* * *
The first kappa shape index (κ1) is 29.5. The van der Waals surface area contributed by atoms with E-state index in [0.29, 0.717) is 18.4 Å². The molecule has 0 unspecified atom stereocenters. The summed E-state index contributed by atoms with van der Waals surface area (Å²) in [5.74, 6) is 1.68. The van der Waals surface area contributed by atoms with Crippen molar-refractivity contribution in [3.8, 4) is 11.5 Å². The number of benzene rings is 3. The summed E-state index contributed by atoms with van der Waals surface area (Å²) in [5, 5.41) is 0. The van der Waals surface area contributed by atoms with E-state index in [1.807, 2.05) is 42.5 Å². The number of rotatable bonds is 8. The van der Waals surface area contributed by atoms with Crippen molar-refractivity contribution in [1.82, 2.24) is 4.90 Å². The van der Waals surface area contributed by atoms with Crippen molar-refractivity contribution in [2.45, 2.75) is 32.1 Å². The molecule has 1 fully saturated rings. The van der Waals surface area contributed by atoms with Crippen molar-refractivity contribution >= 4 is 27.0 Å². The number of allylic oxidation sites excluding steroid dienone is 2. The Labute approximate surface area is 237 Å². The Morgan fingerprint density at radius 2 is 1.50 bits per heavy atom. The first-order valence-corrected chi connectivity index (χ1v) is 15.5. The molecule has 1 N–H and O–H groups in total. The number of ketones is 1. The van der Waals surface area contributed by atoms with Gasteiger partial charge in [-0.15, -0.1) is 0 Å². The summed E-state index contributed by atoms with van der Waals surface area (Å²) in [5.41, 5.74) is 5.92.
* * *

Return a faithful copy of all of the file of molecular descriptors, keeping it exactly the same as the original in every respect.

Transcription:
The first kappa shape index (κ1) is 29.5. The van der Waals surface area contributed by atoms with E-state index in [0.29, 0.717) is 18.4 Å². The molecule has 0 unspecified atom stereocenters. The summed E-state index contributed by atoms with van der Waals surface area (Å²) in [5.74, 6) is 1.68. The van der Waals surface area contributed by atoms with Crippen molar-refractivity contribution in [3.8, 4) is 11.5 Å². The number of benzene rings is 3. The summed E-state index contributed by atoms with van der Waals surface area (Å²) in [5, 5.41) is 0. The van der Waals surface area contributed by atoms with E-state index in [1.807, 2.05) is 42.5 Å². The number of rotatable bonds is 8. The van der Waals surface area contributed by atoms with Crippen molar-refractivity contribution in [1.82, 2.24) is 4.90 Å². The van der Waals surface area contributed by atoms with Crippen molar-refractivity contribution in [2.45, 2.75) is 32.1 Å². The molecule has 1 fully saturated rings. The van der Waals surface area contributed by atoms with Crippen molar-refractivity contribution >= 4 is 27.0 Å². The number of allylic oxidation sites excluding steroid dienone is 2. The Labute approximate surface area is 237 Å². The Morgan fingerprint density at radius 2 is 1.50 bits per heavy atom. The first-order valence-corrected chi connectivity index (χ1v) is 15.5. The molecule has 1 N–H and O–H groups in total. The number of ketones is 1. The van der Waals surface area contributed by atoms with Gasteiger partial charge in [-0.15, -0.1) is 0 Å². The summed E-state index contributed by atoms with van der Waals surface area (Å²) in [5.41, 5.74) is 5.92.